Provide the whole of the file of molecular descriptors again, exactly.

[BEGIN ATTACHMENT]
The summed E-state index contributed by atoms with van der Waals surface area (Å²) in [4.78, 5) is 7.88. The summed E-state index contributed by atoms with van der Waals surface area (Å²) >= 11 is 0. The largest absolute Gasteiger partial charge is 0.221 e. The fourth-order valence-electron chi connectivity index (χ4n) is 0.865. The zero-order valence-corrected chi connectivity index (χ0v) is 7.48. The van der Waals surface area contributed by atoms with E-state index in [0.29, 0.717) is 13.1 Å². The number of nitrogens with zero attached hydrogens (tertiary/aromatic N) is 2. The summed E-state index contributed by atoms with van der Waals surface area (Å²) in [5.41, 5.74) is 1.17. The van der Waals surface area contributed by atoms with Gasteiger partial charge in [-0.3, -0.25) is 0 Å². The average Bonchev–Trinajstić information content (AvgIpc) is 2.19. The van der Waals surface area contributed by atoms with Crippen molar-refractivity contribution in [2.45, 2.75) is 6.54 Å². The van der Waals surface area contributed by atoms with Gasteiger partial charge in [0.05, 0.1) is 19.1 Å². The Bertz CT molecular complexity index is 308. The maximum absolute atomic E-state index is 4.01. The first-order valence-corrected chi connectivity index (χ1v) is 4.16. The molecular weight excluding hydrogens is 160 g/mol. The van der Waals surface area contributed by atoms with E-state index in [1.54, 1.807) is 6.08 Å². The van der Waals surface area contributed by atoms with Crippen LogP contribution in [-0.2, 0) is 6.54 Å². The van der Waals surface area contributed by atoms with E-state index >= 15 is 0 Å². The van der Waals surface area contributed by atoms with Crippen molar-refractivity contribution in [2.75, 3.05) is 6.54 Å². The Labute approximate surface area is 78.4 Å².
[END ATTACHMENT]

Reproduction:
The summed E-state index contributed by atoms with van der Waals surface area (Å²) in [4.78, 5) is 7.88. The summed E-state index contributed by atoms with van der Waals surface area (Å²) >= 11 is 0. The largest absolute Gasteiger partial charge is 0.221 e. The fourth-order valence-electron chi connectivity index (χ4n) is 0.865. The zero-order valence-corrected chi connectivity index (χ0v) is 7.48. The van der Waals surface area contributed by atoms with E-state index in [0.29, 0.717) is 13.1 Å². The number of nitrogens with zero attached hydrogens (tertiary/aromatic N) is 2. The summed E-state index contributed by atoms with van der Waals surface area (Å²) in [5.41, 5.74) is 1.17. The van der Waals surface area contributed by atoms with Gasteiger partial charge in [-0.3, -0.25) is 0 Å². The average Bonchev–Trinajstić information content (AvgIpc) is 2.19. The van der Waals surface area contributed by atoms with Crippen molar-refractivity contribution in [2.45, 2.75) is 6.54 Å². The van der Waals surface area contributed by atoms with Gasteiger partial charge in [0.05, 0.1) is 19.1 Å². The Bertz CT molecular complexity index is 308. The maximum absolute atomic E-state index is 4.01. The first-order valence-corrected chi connectivity index (χ1v) is 4.16. The molecular weight excluding hydrogens is 160 g/mol. The van der Waals surface area contributed by atoms with E-state index in [1.54, 1.807) is 6.08 Å². The van der Waals surface area contributed by atoms with Crippen LogP contribution in [-0.2, 0) is 6.54 Å². The van der Waals surface area contributed by atoms with E-state index >= 15 is 0 Å². The van der Waals surface area contributed by atoms with Crippen molar-refractivity contribution in [2.75, 3.05) is 6.54 Å². The Labute approximate surface area is 78.4 Å².